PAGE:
Nutrition and Diet
As mentioned before, diet provides a significant element to fitness with a disability. However, a good diet is more than just watching caloric intake. It also involves eating the right foods on a regular basis to augment a fitness workout and not work against it.
The obvious players in good nutrition involve eating fruits and vegetables, protein, natural foods, and maintaining a good intake of vitamins and minerals. This approach also involves avoiding processed foods, sugar, high carbohydrate foods, fat, oils, and artificial chemicals. Most people have a fair idea right off the bat which foods are good and bad health-wise, so it’s not a great challenge to identify the right items to eat.
What can be more of a challenge is being able to budget for and find the right foods. Processed and bad foods are far more common to find than natural foods. Good dietary food sources often tend to be more expensive, at least in the grocery store. So for those on a budget, it can be a challenge to remain perfectly healthy with good nutritional intake.
That said, there are ways around the financial challenge. Coupons often offer a means by which to save money on some goods which can then be used to buy better foods or at least at discount. Using a local farmer’s market is also a far less expensive way to buy fruits and vegetables and even eggs as well as natural-made bread. Finally, focusing grocery-shopping on the outer rim of the store’s inventory versus the aisles will avoid using processed foods as most natural food products are on the outer-rims of the store layout.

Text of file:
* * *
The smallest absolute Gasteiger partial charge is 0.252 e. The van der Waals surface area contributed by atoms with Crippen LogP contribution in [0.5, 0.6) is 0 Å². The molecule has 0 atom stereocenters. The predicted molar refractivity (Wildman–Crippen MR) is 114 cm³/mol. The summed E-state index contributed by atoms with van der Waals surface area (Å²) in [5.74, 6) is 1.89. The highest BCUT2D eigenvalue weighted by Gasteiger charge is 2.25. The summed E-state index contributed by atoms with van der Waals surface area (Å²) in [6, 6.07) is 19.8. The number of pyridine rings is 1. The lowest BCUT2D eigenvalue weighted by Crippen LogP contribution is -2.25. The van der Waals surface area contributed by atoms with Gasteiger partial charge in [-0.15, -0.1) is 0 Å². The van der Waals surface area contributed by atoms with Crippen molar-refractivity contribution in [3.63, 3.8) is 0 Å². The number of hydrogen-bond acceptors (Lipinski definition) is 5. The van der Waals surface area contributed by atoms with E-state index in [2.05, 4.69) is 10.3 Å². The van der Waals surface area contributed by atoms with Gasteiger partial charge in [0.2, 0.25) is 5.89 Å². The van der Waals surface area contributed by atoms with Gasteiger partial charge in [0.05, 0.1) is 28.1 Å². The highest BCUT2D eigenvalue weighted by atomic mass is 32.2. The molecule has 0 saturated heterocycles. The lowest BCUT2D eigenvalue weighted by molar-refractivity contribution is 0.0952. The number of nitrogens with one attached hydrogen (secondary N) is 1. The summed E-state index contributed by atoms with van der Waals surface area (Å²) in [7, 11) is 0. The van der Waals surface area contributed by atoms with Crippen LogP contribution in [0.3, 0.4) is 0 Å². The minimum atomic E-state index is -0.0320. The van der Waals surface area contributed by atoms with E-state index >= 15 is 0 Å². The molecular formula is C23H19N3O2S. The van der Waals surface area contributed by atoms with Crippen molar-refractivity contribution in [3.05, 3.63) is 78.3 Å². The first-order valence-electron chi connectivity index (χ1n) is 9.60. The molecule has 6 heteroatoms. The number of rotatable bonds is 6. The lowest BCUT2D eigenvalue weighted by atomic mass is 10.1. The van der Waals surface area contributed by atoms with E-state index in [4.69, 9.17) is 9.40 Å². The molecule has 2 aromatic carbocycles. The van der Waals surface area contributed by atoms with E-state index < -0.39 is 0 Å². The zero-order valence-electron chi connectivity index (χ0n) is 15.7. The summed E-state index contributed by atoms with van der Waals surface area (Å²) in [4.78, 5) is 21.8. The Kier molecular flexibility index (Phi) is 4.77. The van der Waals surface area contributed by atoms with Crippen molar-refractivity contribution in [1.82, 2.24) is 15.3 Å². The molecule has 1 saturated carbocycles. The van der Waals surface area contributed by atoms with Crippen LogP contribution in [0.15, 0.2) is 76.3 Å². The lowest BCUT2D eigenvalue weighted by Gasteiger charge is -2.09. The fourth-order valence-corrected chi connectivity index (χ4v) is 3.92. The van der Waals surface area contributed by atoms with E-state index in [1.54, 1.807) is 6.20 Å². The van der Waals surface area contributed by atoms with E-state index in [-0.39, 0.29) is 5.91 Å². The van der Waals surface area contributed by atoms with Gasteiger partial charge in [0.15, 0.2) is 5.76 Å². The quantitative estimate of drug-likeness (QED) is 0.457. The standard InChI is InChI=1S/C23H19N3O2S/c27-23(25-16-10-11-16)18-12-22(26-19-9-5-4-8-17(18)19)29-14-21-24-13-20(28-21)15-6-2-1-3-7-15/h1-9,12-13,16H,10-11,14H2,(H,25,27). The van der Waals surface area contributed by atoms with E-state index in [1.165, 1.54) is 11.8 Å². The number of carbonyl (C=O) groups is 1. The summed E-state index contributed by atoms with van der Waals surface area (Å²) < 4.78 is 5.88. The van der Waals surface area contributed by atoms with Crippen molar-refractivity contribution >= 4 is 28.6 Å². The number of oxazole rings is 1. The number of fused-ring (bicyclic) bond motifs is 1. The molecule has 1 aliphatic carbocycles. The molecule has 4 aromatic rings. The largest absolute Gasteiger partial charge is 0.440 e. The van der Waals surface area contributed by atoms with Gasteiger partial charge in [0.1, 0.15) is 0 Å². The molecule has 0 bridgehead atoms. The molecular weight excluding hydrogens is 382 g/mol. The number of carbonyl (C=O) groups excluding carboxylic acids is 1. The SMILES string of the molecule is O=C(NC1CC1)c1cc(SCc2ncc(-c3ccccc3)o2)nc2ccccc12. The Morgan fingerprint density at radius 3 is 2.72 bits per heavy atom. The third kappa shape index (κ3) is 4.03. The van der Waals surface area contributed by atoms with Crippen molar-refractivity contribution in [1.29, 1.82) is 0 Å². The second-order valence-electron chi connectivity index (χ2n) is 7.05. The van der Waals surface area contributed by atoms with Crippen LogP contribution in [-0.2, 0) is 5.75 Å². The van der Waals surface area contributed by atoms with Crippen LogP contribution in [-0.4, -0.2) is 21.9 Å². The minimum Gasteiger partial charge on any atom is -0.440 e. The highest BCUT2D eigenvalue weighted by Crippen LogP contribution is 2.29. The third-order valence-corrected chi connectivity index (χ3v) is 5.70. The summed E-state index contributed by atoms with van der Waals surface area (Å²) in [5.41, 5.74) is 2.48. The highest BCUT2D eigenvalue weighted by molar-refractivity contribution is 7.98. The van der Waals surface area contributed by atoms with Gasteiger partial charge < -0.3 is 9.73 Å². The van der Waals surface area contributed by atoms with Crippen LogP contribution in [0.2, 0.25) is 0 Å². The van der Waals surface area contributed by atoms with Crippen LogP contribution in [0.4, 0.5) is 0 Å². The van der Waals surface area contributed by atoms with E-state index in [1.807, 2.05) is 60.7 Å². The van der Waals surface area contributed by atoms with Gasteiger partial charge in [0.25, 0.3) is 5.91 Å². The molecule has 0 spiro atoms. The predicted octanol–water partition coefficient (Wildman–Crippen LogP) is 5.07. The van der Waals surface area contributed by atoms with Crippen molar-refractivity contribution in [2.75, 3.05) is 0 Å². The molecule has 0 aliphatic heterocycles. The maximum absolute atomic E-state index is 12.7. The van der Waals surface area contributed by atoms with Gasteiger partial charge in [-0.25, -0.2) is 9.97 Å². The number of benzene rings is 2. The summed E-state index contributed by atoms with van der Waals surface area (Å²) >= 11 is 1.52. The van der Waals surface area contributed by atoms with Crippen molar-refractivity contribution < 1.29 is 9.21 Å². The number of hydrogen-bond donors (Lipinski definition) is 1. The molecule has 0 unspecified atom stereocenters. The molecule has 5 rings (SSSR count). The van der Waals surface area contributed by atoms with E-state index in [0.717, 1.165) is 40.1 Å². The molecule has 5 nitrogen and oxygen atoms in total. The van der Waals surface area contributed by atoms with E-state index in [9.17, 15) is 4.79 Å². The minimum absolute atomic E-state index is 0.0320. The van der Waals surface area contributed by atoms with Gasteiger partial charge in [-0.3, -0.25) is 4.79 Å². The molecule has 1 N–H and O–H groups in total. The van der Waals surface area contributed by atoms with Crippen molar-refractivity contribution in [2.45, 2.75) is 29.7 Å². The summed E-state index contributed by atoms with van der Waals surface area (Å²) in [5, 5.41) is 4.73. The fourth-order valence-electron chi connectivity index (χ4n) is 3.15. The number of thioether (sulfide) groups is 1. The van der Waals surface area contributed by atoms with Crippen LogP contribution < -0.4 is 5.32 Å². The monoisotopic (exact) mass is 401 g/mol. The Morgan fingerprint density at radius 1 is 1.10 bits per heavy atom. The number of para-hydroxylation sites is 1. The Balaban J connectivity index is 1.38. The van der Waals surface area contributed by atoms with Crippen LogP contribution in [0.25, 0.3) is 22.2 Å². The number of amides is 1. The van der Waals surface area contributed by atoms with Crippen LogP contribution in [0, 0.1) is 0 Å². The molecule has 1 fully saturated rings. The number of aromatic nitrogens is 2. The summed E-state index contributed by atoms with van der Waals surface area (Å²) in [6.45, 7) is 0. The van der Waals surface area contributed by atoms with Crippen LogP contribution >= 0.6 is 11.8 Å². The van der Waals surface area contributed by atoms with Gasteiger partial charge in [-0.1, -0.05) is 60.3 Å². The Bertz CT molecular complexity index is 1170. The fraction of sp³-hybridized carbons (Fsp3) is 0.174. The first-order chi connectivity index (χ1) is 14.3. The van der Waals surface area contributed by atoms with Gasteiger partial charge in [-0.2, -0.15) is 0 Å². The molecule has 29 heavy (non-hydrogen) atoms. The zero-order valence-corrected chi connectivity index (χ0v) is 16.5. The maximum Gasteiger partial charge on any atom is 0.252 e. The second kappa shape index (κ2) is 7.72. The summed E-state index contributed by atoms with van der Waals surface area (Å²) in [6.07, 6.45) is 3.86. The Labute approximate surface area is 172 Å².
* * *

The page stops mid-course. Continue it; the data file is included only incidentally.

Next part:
are also often good sources of information on how to eat better. Many trainers have a very good idea on what foods or diet will work best for a given individual’s needs versus a textbook answer for a general population.
Given all of the above, a disability should not be seen as an end to fitness. It is simply a challenge that has to be worked around to obtain the same exercise benefits and physical health. Granted, new limitations exist, but they can often be managed or offset by creative means. So fitness and a disibility are not oil and water; people can still retain good physical health with physical limitations.